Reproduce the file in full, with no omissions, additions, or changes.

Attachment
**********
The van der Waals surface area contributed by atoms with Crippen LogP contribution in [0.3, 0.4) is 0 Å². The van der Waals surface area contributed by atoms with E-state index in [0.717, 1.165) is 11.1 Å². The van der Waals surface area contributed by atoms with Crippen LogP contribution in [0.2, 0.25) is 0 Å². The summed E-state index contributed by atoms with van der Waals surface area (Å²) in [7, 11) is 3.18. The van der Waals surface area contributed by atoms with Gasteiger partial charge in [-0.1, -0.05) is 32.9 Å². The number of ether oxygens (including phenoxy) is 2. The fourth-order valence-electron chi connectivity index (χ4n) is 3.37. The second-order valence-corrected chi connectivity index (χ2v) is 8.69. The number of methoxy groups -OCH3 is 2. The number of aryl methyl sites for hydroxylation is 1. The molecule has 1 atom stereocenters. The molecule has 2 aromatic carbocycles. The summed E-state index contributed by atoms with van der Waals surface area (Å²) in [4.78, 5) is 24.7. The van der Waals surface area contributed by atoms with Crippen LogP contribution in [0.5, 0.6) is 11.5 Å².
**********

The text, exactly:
The van der Waals surface area contributed by atoms with Crippen LogP contribution in [0.3, 0.4) is 0 Å². The van der Waals surface area contributed by atoms with E-state index in [0.717, 1.165) is 11.1 Å². The van der Waals surface area contributed by atoms with Crippen LogP contribution in [0.2, 0.25) is 0 Å². The summed E-state index contributed by atoms with van der Waals surface area (Å²) in [7, 11) is 3.18. The van der Waals surface area contributed by atoms with Gasteiger partial charge in [-0.1, -0.05) is 32.9 Å². The number of ether oxygens (including phenoxy) is 2. The fourth-order valence-electron chi connectivity index (χ4n) is 3.37. The second-order valence-corrected chi connectivity index (χ2v) is 8.69. The number of methoxy groups -OCH3 is 2. The number of aryl methyl sites for hydroxylation is 1. The molecule has 1 atom stereocenters. The molecule has 2 aromatic carbocycles. The summed E-state index contributed by atoms with van der Waals surface area (Å²) in [4.78, 5) is 24.7. The van der Waals surface area contributed by atoms with Crippen LogP contribution in [0.5, 0.6) is 11.5 Å².